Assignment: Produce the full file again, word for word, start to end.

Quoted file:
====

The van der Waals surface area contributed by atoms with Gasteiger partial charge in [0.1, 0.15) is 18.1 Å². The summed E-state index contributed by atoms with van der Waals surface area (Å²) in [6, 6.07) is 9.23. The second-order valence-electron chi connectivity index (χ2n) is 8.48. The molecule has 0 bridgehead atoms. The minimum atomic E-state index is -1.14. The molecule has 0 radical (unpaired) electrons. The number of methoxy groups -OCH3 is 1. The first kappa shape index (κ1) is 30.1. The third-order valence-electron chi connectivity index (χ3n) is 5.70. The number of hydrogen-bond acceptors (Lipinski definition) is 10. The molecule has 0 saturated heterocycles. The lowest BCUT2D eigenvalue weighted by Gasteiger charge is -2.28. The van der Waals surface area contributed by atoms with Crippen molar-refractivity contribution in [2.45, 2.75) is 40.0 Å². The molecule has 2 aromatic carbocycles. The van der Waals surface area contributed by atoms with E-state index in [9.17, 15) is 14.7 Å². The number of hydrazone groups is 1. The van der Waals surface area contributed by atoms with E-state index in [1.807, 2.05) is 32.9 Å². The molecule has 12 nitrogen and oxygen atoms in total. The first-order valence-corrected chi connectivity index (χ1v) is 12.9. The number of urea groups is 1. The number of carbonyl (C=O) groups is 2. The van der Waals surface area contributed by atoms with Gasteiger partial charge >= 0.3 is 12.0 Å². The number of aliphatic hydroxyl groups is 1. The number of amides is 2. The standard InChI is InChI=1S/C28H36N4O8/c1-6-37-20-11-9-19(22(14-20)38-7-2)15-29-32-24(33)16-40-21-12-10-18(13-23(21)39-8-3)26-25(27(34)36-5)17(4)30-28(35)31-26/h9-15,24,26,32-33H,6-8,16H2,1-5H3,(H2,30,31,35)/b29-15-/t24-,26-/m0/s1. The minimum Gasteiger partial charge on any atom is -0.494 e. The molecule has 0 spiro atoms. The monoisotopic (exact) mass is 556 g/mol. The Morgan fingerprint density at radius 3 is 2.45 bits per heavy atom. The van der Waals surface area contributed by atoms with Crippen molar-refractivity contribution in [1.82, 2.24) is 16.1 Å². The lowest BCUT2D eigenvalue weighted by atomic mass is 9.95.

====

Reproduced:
The van der Waals surface area contributed by atoms with Gasteiger partial charge in [0.1, 0.15) is 18.1 Å². The summed E-state index contributed by atoms with van der Waals surface area (Å²) in [6, 6.07) is 9.23. The second-order valence-electron chi connectivity index (χ2n) is 8.48. The molecule has 0 bridgehead atoms. The minimum atomic E-state index is -1.14. The molecule has 0 radical (unpaired) electrons. The number of methoxy groups -OCH3 is 1. The first kappa shape index (κ1) is 30.1. The third-order valence-electron chi connectivity index (χ3n) is 5.70. The number of hydrogen-bond acceptors (Lipinski definition) is 10. The molecule has 0 saturated heterocycles. The lowest BCUT2D eigenvalue weighted by Gasteiger charge is -2.28. The van der Waals surface area contributed by atoms with Crippen molar-refractivity contribution in [2.45, 2.75) is 40.0 Å². The molecule has 2 aromatic carbocycles. The van der Waals surface area contributed by atoms with E-state index in [9.17, 15) is 14.7 Å². The number of hydrazone groups is 1. The van der Waals surface area contributed by atoms with E-state index in [1.807, 2.05) is 32.9 Å². The molecule has 12 nitrogen and oxygen atoms in total. The first-order valence-corrected chi connectivity index (χ1v) is 12.9. The number of urea groups is 1. The number of carbonyl (C=O) groups is 2. The van der Waals surface area contributed by atoms with Gasteiger partial charge >= 0.3 is 12.0 Å². The number of aliphatic hydroxyl groups is 1. The number of amides is 2. The standard InChI is InChI=1S/C28H36N4O8/c1-6-37-20-11-9-19(22(14-20)38-7-2)15-29-32-24(33)16-40-21-12-10-18(13-23(21)39-8-3)26-25(27(34)36-5)17(4)30-28(35)31-26/h9-15,24,26,32-33H,6-8,16H2,1-5H3,(H2,30,31,35)/b29-15-/t24-,26-/m0/s1. The minimum Gasteiger partial charge on any atom is -0.494 e. The molecule has 0 spiro atoms. The monoisotopic (exact) mass is 556 g/mol. The Morgan fingerprint density at radius 3 is 2.45 bits per heavy atom. The van der Waals surface area contributed by atoms with Crippen molar-refractivity contribution in [1.82, 2.24) is 16.1 Å². The lowest BCUT2D eigenvalue weighted by atomic mass is 9.95.